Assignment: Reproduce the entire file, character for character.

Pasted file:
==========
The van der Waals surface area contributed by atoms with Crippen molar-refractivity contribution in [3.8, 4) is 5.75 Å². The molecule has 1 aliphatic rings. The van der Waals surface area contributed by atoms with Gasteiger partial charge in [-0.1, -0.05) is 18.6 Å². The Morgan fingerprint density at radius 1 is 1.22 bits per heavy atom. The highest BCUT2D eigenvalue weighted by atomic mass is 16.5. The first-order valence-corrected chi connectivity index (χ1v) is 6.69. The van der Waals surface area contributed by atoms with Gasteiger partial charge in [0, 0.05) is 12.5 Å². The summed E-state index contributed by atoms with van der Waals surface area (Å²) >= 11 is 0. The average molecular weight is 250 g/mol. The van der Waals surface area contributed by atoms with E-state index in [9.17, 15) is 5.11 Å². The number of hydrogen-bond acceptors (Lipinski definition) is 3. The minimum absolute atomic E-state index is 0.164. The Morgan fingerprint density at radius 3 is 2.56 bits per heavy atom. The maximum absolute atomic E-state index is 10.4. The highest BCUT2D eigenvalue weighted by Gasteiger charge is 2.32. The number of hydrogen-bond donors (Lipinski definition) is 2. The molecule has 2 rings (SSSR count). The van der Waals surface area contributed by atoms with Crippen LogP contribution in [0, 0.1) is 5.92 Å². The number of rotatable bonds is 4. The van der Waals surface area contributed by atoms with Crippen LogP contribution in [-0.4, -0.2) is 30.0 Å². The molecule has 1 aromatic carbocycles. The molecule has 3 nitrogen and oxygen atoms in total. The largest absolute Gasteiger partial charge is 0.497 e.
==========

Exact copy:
The van der Waals surface area contributed by atoms with Crippen molar-refractivity contribution in [3.8, 4) is 5.75 Å². The molecule has 1 aliphatic rings. The van der Waals surface area contributed by atoms with Gasteiger partial charge in [-0.1, -0.05) is 18.6 Å². The Morgan fingerprint density at radius 1 is 1.22 bits per heavy atom. The highest BCUT2D eigenvalue weighted by atomic mass is 16.5. The first-order valence-corrected chi connectivity index (χ1v) is 6.69. The van der Waals surface area contributed by atoms with Gasteiger partial charge in [0, 0.05) is 12.5 Å². The summed E-state index contributed by atoms with van der Waals surface area (Å²) >= 11 is 0. The average molecular weight is 250 g/mol. The van der Waals surface area contributed by atoms with E-state index in [9.17, 15) is 5.11 Å². The number of hydrogen-bond acceptors (Lipinski definition) is 3. The minimum absolute atomic E-state index is 0.164. The Morgan fingerprint density at radius 3 is 2.56 bits per heavy atom. The maximum absolute atomic E-state index is 10.4. The highest BCUT2D eigenvalue weighted by Gasteiger charge is 2.32. The number of hydrogen-bond donors (Lipinski definition) is 2. The molecule has 2 rings (SSSR count). The van der Waals surface area contributed by atoms with Crippen LogP contribution in [0, 0.1) is 5.92 Å². The number of rotatable bonds is 4. The van der Waals surface area contributed by atoms with Crippen LogP contribution in [-0.4, -0.2) is 30.0 Å². The molecule has 1 aromatic carbocycles. The molecule has 3 nitrogen and oxygen atoms in total. The largest absolute Gasteiger partial charge is 0.497 e.